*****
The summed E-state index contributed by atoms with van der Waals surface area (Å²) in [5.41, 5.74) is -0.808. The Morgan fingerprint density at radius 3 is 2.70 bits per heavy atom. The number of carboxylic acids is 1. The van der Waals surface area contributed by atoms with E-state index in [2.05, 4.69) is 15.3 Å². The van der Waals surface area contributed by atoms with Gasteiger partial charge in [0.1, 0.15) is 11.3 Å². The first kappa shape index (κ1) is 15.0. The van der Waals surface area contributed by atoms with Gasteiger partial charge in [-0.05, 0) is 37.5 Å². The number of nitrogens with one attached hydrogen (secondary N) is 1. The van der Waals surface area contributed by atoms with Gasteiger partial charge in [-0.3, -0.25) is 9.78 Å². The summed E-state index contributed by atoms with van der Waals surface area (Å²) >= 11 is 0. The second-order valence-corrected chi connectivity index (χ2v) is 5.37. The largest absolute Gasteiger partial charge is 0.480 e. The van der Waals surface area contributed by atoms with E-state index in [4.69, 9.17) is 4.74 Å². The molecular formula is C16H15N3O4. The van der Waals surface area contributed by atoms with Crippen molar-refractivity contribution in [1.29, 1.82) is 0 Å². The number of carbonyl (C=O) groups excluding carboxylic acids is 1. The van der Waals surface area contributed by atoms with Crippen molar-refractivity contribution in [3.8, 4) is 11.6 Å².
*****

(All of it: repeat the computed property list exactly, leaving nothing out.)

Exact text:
The summed E-state index contributed by atoms with van der Waals surface area (Å²) in [5.41, 5.74) is -0.808. The Morgan fingerprint density at radius 3 is 2.70 bits per heavy atom. The number of carboxylic acids is 1. The van der Waals surface area contributed by atoms with E-state index in [2.05, 4.69) is 15.3 Å². The van der Waals surface area contributed by atoms with Gasteiger partial charge in [0.1, 0.15) is 11.3 Å². The first kappa shape index (κ1) is 15.0. The van der Waals surface area contributed by atoms with Gasteiger partial charge in [-0.05, 0) is 37.5 Å². The number of nitrogens with one attached hydrogen (secondary N) is 1. The van der Waals surface area contributed by atoms with Gasteiger partial charge in [-0.3, -0.25) is 9.78 Å². The summed E-state index contributed by atoms with van der Waals surface area (Å²) >= 11 is 0. The second-order valence-corrected chi connectivity index (χ2v) is 5.37. The largest absolute Gasteiger partial charge is 0.480 e. The van der Waals surface area contributed by atoms with E-state index in [4.69, 9.17) is 4.74 Å². The molecular formula is C16H15N3O4. The van der Waals surface area contributed by atoms with Crippen molar-refractivity contribution in [1.29, 1.82) is 0 Å². The number of carbonyl (C=O) groups excluding carboxylic acids is 1. The van der Waals surface area contributed by atoms with Crippen molar-refractivity contribution in [3.8, 4) is 11.6 Å².